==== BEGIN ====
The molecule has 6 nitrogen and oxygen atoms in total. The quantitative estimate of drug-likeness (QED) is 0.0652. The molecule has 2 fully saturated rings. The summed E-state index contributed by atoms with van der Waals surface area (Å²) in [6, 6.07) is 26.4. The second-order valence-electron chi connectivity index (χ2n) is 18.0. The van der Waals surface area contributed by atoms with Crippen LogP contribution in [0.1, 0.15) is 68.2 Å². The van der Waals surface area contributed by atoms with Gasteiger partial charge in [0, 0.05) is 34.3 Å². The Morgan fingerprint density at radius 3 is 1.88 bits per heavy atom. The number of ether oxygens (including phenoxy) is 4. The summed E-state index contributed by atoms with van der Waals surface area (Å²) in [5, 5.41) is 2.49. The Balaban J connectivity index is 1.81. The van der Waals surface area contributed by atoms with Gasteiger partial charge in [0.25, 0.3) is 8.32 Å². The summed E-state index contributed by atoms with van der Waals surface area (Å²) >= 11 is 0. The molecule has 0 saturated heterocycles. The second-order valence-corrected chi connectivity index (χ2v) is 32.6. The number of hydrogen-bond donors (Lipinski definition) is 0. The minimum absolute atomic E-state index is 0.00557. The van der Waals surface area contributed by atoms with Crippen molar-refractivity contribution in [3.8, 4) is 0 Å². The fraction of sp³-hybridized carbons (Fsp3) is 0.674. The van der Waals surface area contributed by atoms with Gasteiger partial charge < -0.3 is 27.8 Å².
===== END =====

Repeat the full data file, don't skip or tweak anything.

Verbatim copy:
The molecule has 6 nitrogen and oxygen atoms in total. The quantitative estimate of drug-likeness (QED) is 0.0652. The molecule has 2 fully saturated rings. The summed E-state index contributed by atoms with van der Waals surface area (Å²) in [6, 6.07) is 26.4. The second-order valence-electron chi connectivity index (χ2n) is 18.0. The van der Waals surface area contributed by atoms with Crippen LogP contribution in [0.1, 0.15) is 68.2 Å². The van der Waals surface area contributed by atoms with Gasteiger partial charge in [0, 0.05) is 34.3 Å². The Morgan fingerprint density at radius 3 is 1.88 bits per heavy atom. The number of ether oxygens (including phenoxy) is 4. The summed E-state index contributed by atoms with van der Waals surface area (Å²) in [5, 5.41) is 2.49. The Balaban J connectivity index is 1.81. The van der Waals surface area contributed by atoms with Gasteiger partial charge in [0.25, 0.3) is 8.32 Å². The summed E-state index contributed by atoms with van der Waals surface area (Å²) >= 11 is 0. The molecule has 0 saturated heterocycles. The second-order valence-corrected chi connectivity index (χ2v) is 32.6. The number of hydrogen-bond donors (Lipinski definition) is 0. The minimum absolute atomic E-state index is 0.00557. The van der Waals surface area contributed by atoms with Crippen molar-refractivity contribution in [3.8, 4) is 0 Å². The fraction of sp³-hybridized carbons (Fsp3) is 0.674. The van der Waals surface area contributed by atoms with Gasteiger partial charge < -0.3 is 27.8 Å².